The heat of Summer is upon us, therefore cool theatres and cool plays are much in need.
We’re fortunate to welcome the wonderful PTP/NYC to Atlantic Stage Two once again– this year, with a double bill worth your time: Tom Stoppard’s “Dogg’s Hamlet/ Cahoots Macbeth” and “Havel: The Passion of Thought.” Not only will these be thought provoking, but inexpensive, as well– click here for the discount.
I hope you’ve already gotten tickets for “The Rolling Stone” at Lincoln Center. Chris Urch’s play concerning homophobia in Uganda received uniformly excellent reviews when it played in London– here’s one from Time Out.
You might want to see “Moscow, Moscow…” at MCC. Halley Feiffer has reimagined, and reportedly profanely updated, Chekhov’s “Three Sisters,” as described in this review. Perhaps a welcome break from our own kvetching!
Another welcome break from reality is surely “Love, Noel: Songs and Letters of Noel Coward” at The Irish Rep, with KT Sullivan and Steve Ross, directed by Charlotte Moore (founder of this venerable NY institution.) Perhaps technically cabaret, not a play– but perfect entertainment for a summer’s eve, nonetheless.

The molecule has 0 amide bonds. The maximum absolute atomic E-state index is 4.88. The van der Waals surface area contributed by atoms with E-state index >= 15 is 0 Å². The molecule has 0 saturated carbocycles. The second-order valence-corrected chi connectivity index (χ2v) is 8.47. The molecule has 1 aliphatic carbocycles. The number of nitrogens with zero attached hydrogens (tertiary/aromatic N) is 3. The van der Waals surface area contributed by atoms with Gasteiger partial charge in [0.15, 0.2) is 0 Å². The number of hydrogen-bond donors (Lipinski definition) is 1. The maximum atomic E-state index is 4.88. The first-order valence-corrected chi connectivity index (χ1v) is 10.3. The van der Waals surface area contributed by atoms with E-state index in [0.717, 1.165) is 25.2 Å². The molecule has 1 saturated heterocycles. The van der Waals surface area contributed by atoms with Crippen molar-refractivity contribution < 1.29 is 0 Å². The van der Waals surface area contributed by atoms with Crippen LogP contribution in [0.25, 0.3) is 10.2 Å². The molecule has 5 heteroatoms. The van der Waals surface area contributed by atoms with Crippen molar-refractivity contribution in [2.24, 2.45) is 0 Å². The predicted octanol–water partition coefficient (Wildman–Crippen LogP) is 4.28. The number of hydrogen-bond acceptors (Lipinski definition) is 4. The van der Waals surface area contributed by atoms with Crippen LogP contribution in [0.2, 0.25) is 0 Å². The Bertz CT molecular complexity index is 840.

For those unfortunate few who won’t be joining me at the world’s largest arts festival, 59e59 will be producing “East to Edinburgh.” As with the festival itself, you need read the description of each new work and decide for yourself. Several sound enticing, such as “Monica: This Play Is Not About Monica Lewinsky.”
Also at 59e59 will be another annual delight, the “Summer Shorts” festival. This year, two programs of one-acts include highly celebrated playwrights Nick Payne (“Constellations”) and Neil LaBute (“Reasons to be Pretty”.) Do go and enjoy!
Since I’ll be in Scotland looking for new works and new artists to encourage to our shores, please let me know what’s on stage here and what’s coming– I look forward to hearing from my readers.
Best wishes for a happy, theatre-filled Summer!
Carol Tambor publishes a monthly newsletter, which announces worthy shows coming to New York, along with occasional information about London theatre and, of course, the Edinburgh Fringe.